My son is 1 years old and has hypoplastic left heart syndrome. He is post Glenn with a BT shunt and a pulmonary artery band between glenn shunt and BT shunt. He has previously been on ECMO and has had 4 heart surgeries as well as the Nissen with G-tube placement. Currently the problem is that when we feed him through his g-tube, his oxygen saturations drop between 50 and 70 (his normal oxygen saturations are 75-85). He has done this in the past when we first went to bolus or bulk feeds from continuous feeds. The only thing that has changed recently is that we have increased the amount of feeds he gets from 4 oz to 6 oz. Is this normal? What is a normal drop range while feeding? What could be causing his drops...is it the increase in feed amount? Any input you can give on this would be greatly appreciated!
This is not a medical situation with which we are familiar. However a possible explanation for the fall in saturation would be recurrent aspiration, despite the Nissen procedure. The chance of this would be increased with higher volume feedings. The degree of risk for this can be assessed by a two-step swallowing provocation test (S-SPT). We cannot comment on the normal "drop range." You should pose this question to those prescribing and supervising your son’s care.
The problem is that his cardiologist in Chattanooga told me that it was a problem with him refluxing and then aspirating due to his Nissen coming undone and that we needed to get our pediatrician to set up testing. So we had a chest x-ray with nothing abnormal showing up as well as a barium test where the barium was put through his g-tube and we watched as none of it went up his esophogus. His tummy empties well and the food moves through his intestines well. So it's not that. It's a puzzle and even when he was still in the hosptial at Vandy his cardiologists there weren't sure why it was happening. So I just thought I'd put it out there to see if anyone else had heard of this happening. Thanks for taking the time to respond!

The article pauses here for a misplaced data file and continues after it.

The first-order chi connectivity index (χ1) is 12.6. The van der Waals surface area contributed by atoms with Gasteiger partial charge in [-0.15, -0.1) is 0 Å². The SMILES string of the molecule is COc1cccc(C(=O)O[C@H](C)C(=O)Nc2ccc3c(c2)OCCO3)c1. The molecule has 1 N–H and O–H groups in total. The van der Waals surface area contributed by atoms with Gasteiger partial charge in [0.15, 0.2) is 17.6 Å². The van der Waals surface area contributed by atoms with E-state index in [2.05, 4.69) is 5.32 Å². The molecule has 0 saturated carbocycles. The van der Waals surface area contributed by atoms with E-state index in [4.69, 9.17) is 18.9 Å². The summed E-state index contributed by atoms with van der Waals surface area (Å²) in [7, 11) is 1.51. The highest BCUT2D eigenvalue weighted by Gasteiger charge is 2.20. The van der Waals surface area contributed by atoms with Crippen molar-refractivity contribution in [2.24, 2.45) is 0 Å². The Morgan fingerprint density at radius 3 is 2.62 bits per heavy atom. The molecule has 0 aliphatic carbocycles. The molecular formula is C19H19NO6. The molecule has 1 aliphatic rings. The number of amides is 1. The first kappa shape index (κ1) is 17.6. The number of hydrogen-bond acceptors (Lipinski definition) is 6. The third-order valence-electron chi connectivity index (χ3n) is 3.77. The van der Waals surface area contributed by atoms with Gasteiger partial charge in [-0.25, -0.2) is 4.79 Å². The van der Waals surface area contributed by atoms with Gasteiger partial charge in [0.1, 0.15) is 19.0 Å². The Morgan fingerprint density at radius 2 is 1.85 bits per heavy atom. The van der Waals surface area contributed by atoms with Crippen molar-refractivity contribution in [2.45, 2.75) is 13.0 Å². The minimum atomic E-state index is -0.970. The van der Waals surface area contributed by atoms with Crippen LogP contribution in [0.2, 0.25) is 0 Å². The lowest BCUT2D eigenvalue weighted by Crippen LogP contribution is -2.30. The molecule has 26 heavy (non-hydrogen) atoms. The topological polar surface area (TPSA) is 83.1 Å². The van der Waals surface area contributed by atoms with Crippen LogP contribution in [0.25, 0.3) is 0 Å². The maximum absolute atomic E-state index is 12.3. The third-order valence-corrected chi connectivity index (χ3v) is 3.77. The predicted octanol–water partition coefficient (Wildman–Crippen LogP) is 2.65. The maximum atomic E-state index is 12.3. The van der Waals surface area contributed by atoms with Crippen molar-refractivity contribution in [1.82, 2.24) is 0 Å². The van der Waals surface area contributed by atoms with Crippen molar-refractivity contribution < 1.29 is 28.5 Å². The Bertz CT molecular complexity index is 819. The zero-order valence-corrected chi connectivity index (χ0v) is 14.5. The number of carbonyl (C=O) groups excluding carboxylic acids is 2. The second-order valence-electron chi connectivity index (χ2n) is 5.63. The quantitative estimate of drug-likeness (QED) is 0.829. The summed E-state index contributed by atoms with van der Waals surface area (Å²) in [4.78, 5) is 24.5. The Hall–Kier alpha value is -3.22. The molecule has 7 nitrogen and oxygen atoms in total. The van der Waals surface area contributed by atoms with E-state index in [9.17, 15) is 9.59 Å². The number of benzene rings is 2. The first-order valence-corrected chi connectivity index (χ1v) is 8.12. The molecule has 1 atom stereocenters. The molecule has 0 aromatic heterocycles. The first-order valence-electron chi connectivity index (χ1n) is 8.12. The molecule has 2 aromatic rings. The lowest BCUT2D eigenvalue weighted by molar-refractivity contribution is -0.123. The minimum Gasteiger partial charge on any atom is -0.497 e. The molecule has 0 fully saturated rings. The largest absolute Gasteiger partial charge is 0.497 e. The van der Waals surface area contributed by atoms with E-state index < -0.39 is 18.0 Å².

Copyright 1994-2016MedHelp International.All rights reserved. MedHelp is a division of Aptus Health.
The Content on this Site is presented in a summary fashion, and is intended to be used for educational and entertainment purposes only. It is not intended to be and should not be interpreted as medical advice or a diagnosis of any health or fitness problem, condition or disease; or a recommendation for a specific test, doctor, care provider, procedure, treatment plan, product, or course of action. Med Help International, Inc. is not a medical or healthcare provider and your use of this Site does not create a doctor / patient relationship. We disclaim all responsibility for the professional qualifications and licensing of, and services provided by, any physician or other health providers posting on or otherwise referred to on this Site and/or any Third Party Site. Never disregard the medical advice of your physician or health professional, or delay in seeking such advice, because of something you read on this Site. We offer this Site AS IS and without any warranties. By using this Site you agree to the following Terms and Conditions. If you think you may have a medical emergency, call your physician or 911 immediately.